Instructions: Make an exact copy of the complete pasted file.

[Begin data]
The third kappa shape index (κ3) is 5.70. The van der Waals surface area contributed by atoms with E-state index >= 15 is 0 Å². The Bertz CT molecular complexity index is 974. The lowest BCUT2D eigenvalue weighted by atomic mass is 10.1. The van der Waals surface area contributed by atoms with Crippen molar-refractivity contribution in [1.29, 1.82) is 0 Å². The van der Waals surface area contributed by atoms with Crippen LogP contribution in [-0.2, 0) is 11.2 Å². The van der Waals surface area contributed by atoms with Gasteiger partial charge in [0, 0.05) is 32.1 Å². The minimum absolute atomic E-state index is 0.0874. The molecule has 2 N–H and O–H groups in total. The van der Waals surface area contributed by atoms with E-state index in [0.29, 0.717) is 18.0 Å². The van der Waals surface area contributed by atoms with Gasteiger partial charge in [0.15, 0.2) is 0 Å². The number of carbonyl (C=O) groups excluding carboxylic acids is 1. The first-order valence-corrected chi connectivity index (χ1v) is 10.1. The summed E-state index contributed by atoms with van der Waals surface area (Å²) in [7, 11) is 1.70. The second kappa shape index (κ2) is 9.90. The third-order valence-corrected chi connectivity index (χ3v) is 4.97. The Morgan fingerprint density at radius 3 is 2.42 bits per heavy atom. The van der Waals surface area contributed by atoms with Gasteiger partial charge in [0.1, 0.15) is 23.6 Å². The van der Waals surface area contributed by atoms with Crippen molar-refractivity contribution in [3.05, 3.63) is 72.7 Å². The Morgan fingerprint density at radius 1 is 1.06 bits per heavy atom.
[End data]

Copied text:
The third kappa shape index (κ3) is 5.70. The van der Waals surface area contributed by atoms with E-state index >= 15 is 0 Å². The Bertz CT molecular complexity index is 974. The lowest BCUT2D eigenvalue weighted by atomic mass is 10.1. The van der Waals surface area contributed by atoms with Crippen molar-refractivity contribution in [1.29, 1.82) is 0 Å². The van der Waals surface area contributed by atoms with Crippen LogP contribution in [-0.2, 0) is 11.2 Å². The van der Waals surface area contributed by atoms with Gasteiger partial charge in [0, 0.05) is 32.1 Å². The minimum absolute atomic E-state index is 0.0874. The molecule has 2 N–H and O–H groups in total. The van der Waals surface area contributed by atoms with E-state index in [0.29, 0.717) is 18.0 Å². The van der Waals surface area contributed by atoms with Gasteiger partial charge in [0.15, 0.2) is 0 Å². The number of carbonyl (C=O) groups excluding carboxylic acids is 1. The first-order valence-corrected chi connectivity index (χ1v) is 10.1. The summed E-state index contributed by atoms with van der Waals surface area (Å²) in [7, 11) is 1.70. The second kappa shape index (κ2) is 9.90. The third-order valence-corrected chi connectivity index (χ3v) is 4.97. The Morgan fingerprint density at radius 3 is 2.42 bits per heavy atom. The van der Waals surface area contributed by atoms with Gasteiger partial charge in [0.1, 0.15) is 23.6 Å². The van der Waals surface area contributed by atoms with Crippen molar-refractivity contribution in [3.05, 3.63) is 72.7 Å². The Morgan fingerprint density at radius 1 is 1.06 bits per heavy atom.